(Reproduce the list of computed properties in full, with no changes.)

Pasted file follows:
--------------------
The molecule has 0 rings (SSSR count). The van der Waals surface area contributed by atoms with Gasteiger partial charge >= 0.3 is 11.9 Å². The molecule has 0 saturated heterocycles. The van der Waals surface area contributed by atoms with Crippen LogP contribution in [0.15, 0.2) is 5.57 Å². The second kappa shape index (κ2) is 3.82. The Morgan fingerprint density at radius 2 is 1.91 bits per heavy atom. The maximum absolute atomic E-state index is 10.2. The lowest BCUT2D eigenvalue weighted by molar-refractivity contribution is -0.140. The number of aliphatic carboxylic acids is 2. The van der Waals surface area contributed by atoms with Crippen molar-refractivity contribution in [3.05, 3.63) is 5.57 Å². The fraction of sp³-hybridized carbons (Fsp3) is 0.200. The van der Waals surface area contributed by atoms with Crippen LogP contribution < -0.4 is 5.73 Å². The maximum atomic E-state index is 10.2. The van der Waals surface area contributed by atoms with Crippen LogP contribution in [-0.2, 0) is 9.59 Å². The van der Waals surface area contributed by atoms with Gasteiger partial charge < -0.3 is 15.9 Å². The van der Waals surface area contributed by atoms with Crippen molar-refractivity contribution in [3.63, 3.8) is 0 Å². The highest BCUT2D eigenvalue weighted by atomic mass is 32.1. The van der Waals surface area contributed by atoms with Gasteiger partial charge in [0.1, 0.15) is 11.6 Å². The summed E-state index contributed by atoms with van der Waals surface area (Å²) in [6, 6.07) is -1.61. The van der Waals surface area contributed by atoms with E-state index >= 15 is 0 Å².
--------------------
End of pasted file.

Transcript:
The molecule has 0 rings (SSSR count). The van der Waals surface area contributed by atoms with Gasteiger partial charge >= 0.3 is 11.9 Å². The molecule has 0 saturated heterocycles. The van der Waals surface area contributed by atoms with Crippen LogP contribution in [0.15, 0.2) is 5.57 Å². The second kappa shape index (κ2) is 3.82. The Morgan fingerprint density at radius 2 is 1.91 bits per heavy atom. The maximum absolute atomic E-state index is 10.2. The lowest BCUT2D eigenvalue weighted by molar-refractivity contribution is -0.140. The number of aliphatic carboxylic acids is 2. The van der Waals surface area contributed by atoms with Crippen molar-refractivity contribution in [3.05, 3.63) is 5.57 Å². The fraction of sp³-hybridized carbons (Fsp3) is 0.200. The van der Waals surface area contributed by atoms with Crippen LogP contribution < -0.4 is 5.73 Å². The maximum atomic E-state index is 10.2. The van der Waals surface area contributed by atoms with Crippen LogP contribution in [-0.2, 0) is 9.59 Å². The van der Waals surface area contributed by atoms with Gasteiger partial charge < -0.3 is 15.9 Å². The van der Waals surface area contributed by atoms with Crippen molar-refractivity contribution in [3.63, 3.8) is 0 Å². The highest BCUT2D eigenvalue weighted by atomic mass is 32.1. The van der Waals surface area contributed by atoms with Gasteiger partial charge in [0.1, 0.15) is 11.6 Å². The summed E-state index contributed by atoms with van der Waals surface area (Å²) in [6, 6.07) is -1.61. The van der Waals surface area contributed by atoms with E-state index >= 15 is 0 Å².